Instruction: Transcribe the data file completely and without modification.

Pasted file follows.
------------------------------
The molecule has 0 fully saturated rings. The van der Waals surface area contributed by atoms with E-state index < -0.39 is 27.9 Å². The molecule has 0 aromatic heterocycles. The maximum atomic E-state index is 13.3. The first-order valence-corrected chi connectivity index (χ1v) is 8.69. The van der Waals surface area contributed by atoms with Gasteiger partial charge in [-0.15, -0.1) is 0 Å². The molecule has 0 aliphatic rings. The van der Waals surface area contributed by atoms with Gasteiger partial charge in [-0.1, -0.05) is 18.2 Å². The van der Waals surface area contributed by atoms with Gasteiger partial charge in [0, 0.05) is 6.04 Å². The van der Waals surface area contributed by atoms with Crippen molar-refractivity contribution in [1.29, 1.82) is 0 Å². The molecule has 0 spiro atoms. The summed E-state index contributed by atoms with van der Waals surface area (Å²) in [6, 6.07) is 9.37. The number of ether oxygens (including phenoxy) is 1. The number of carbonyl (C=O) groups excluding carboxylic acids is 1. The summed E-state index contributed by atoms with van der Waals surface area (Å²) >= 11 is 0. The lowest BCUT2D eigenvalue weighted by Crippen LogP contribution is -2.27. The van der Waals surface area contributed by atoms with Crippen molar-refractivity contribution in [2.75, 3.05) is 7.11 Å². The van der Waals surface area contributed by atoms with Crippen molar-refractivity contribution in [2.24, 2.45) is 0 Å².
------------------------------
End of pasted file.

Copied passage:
The molecule has 0 fully saturated rings. The van der Waals surface area contributed by atoms with E-state index < -0.39 is 27.9 Å². The molecule has 0 aromatic heterocycles. The maximum atomic E-state index is 13.3. The first-order valence-corrected chi connectivity index (χ1v) is 8.69. The van der Waals surface area contributed by atoms with Gasteiger partial charge in [-0.15, -0.1) is 0 Å². The molecule has 0 aliphatic rings. The van der Waals surface area contributed by atoms with Gasteiger partial charge in [-0.1, -0.05) is 18.2 Å². The van der Waals surface area contributed by atoms with Gasteiger partial charge in [0, 0.05) is 6.04 Å². The van der Waals surface area contributed by atoms with Crippen molar-refractivity contribution in [1.29, 1.82) is 0 Å². The molecule has 0 spiro atoms. The summed E-state index contributed by atoms with van der Waals surface area (Å²) in [6, 6.07) is 9.37. The number of ether oxygens (including phenoxy) is 1. The number of carbonyl (C=O) groups excluding carboxylic acids is 1. The summed E-state index contributed by atoms with van der Waals surface area (Å²) >= 11 is 0. The lowest BCUT2D eigenvalue weighted by Crippen LogP contribution is -2.27. The van der Waals surface area contributed by atoms with Crippen molar-refractivity contribution in [2.75, 3.05) is 7.11 Å². The van der Waals surface area contributed by atoms with Crippen molar-refractivity contribution in [2.24, 2.45) is 0 Å².